The Egyptian authorities have since Oct. 21 detained an Israeli oil tanker with its 28 crew members and dependents aboard, for allegedly spilling oil in the Gulf of Suez.
The incident is being handled at the consular level with Egyptian police and legal authorities, according to the Foreign Ministry in Jerusalem.
Capt. Zvi Yosef, 41, master of the tanker Nyeta, was removed from the ship for interrogation eight days ago, and it is not known if he has been released.
He complained that the Egyptians treated him “very badly,” according to Uri Shtupler, marine superintendent for Tanker Services, the Israeli national tanker company that owns the Nyeta.
Shtupler said he spoke to Yosef by telephone Saturday and the captain told him he was “terrified.”
“He was locked up with criminals, he wasn’t allowed to shave for five days and he couldn’t talk with anyone,” Shtupler said.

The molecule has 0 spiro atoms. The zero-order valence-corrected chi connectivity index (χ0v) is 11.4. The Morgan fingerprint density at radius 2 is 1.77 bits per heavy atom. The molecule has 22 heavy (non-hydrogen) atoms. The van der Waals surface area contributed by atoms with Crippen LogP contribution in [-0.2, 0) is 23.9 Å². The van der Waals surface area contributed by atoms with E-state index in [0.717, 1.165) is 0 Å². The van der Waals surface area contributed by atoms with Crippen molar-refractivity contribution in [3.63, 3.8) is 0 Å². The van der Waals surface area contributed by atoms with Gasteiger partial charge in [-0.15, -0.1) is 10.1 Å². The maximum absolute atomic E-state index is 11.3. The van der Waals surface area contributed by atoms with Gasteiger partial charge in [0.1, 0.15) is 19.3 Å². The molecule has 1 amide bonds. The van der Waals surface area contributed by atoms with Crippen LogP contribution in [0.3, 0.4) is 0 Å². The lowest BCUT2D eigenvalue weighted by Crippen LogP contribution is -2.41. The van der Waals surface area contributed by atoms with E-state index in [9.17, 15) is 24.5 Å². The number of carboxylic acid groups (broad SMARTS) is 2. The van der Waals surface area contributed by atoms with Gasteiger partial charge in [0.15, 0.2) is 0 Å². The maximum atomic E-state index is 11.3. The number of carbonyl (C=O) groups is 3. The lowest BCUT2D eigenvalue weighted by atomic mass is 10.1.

He added, however, that Yosef said he was not physically abused.
The captain was supposed to return to his ship Saturday night, but Shtupler could not confirm that he had.
The vessel transports Egyptian oil from the Gulf of Suez. It accounts for about half of Israel’s monthly imports of 300,000 tons, which have now been seriously disrupted, according to Shtupler.
The Egyptian authorities charge that the ship was responsible for a 60-square-yard oil spill while passing through the Straits of Tiran on Oct. 17.
But inspectors from an international marine insurance company “found no trace of oil,” either in the straits or in the East Zeid Bay oil port, where the Nyeta was being held, Shtupler maintained.
The Israelis confined to the ship — 23 crew members, two wives of crew members and three children — are being treated well and are in contact with their families in Israel, Israeli officials said.
The Archive of the Jewish Telegraphic Agency includes articles published from 1923 to 2008. Archive stories reflect the journalistic standards and practices of the time they were published.